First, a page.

Anakin / Vader was all about ordering the galaxy, which had a certain logic with his slave background. Why wouldn’t he want to boss others around in the way he once was? But with Kylo, it’s so much murkier.
Yeah. Luke mentions that “Snoke had gotten to him by then”, in TLJ…but that just makes killing Snoke off so much the worse.
Yup. Snoke takes him from his family, makes him into a monster, forces him to kill his father, and then he turns on Snoke because Rey bats her eyes? Awful awfulness.
And also because we then are just completely abandoned from whatever that dynamic or character piece that was. Johnson really cold-cocked himself by cutting that thread that he created in the same movie.
I suspect they will do a redemption story with Kylo for one reason - “hey, Jedi did it with Vader and he was far worse”. And to date, they have stuck to the OT like an incredibly possessive koala bear.
The problem I have with this is redemption stories can be done well, Legends did a couple, but on the whole? It requires very careful handling and subtlety and I don’t see either of those as SW’ forte.
Yeah, but you never expected it, right?
I didn’t get the impression that him killing Snoke had anything to do with an attraction to Rey. He saw her as an opportunity, other than Snoke they’re the two most powerful Force users in the Galaxy. He’s already seen that she’ll fight by his side (as did she, they both just misinterpreted what that meant - which was one of the few things I actually liked in the film) so he betrayed Snoke so that he could take over.
I think part of it is that he felt betrayed by the way Snoke tricked them both into thinking they had a connection (through the force visions), when it turned out the whole thing was masterminded by Snoke.
But why assume he had a happy childhood? Mom & dad wouldn’t’ve known the first thing to do with a Force-sensitive kid. Leia, even when she learns in Return of the Jedi that she’s Luke’s sister didn’t indicate the slightest interest in Jedi abilities. She just continued on as if the only thing that changed was her relationship with Luke. And we all know Han didn’t know the first thing about Jedi. We already knew, in that movie, that these characters were not going to easily change their basic natures. Leia had grown very used to being a leader. She was the only one of the three main characters in the trilogy to be a part of the Rebellion, and one of its most important figures, through all three films. And we saw her fight being something else (considering a romance with “a scoundrel”) for as long as possible. Why assume she would be a natural mother? Because of that awkward relationship she struck up with an Ewok? These were not people well-positioned to parenthood, much less of someone like Ben Solo.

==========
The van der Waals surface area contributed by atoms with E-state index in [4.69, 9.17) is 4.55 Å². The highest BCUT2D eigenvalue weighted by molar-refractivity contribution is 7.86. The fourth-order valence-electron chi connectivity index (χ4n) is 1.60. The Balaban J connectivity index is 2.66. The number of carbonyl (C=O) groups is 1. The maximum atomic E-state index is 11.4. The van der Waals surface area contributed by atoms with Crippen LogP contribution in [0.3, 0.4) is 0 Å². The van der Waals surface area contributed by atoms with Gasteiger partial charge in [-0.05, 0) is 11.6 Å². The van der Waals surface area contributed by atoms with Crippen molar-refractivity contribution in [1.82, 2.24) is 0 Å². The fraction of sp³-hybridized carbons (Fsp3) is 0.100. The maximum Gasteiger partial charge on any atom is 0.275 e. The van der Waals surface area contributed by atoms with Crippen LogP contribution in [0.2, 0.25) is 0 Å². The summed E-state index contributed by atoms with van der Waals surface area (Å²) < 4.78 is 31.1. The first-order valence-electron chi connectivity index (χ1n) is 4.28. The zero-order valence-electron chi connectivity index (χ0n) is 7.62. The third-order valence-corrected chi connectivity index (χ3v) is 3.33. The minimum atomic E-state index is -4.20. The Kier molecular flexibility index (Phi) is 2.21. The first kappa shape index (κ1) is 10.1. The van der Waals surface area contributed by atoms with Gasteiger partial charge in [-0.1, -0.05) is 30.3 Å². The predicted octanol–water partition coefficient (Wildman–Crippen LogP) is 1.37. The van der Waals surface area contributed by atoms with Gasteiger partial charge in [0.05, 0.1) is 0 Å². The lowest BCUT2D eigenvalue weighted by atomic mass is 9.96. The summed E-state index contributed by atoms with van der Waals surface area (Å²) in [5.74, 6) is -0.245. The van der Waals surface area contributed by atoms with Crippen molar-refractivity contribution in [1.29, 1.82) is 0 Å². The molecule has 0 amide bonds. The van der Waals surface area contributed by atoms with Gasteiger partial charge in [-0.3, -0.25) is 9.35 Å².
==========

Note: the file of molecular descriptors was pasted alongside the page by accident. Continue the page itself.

And as far as we know, they pawned him off on Luke first chance they got. And we know Luke freaked out about the kind of power he sensed in Ben, wildly overreacted when he thought the boy might turn to the Dark Side. And like Anakin before him, Ben already had a manipulative influence whispering in his ear. It’s been clear from the start that Kylo Ren was a character trading on our awareness of the Anakin arc in the prequels. The parts we’ve seen the movies don’t really reiterate. Where they diverge, we get what we need.
And the elephant in the room? Rey’s connection to…Anakin Skywalker. Like Anakin, she comes out of nowhere. She doesn’t parallel Luke, she parallels his dad. That’s what fascinates Kylo about her. “No connection to any of this.” That’s what screwed up Anakin, ultimately, that he was plunged into the middle of something that was far bigger than him, and never really prepared for it. His grandson was born into it, and because of the same sloppy inability to properly prepare him for any of it, he plunges into darkness. But he yearns for something more. He sees Rey as a chance to pull himself out. That’s also why it was so interesting for Rey and Finn to resist joining the cause in Force Awakens, and why Last Jedi is essentially the story of them both learning what it means to be involved, and we have to meet Luke Skywalker as a disappointment. Because even Luke was never really prepared for any of this, in large part because of himself. When Yoda describes someone’s character, he’s pretty accurate. Just because he paints a bad picture doesn’t mean he’s being mean. His only real failure is not trying to change what he sees, and that’s what was wrong with the Jedi as a whole, and what Luke ultimately fixed, but apparently only where his father was concerned. And what Rey, if there’s to be any real resolution, must do with Kylo Ren.
If you think this is a simple case of eliminating him because he’s a bad guy, Luke probably has some words for you…
How much of that did we have by the end of Empire?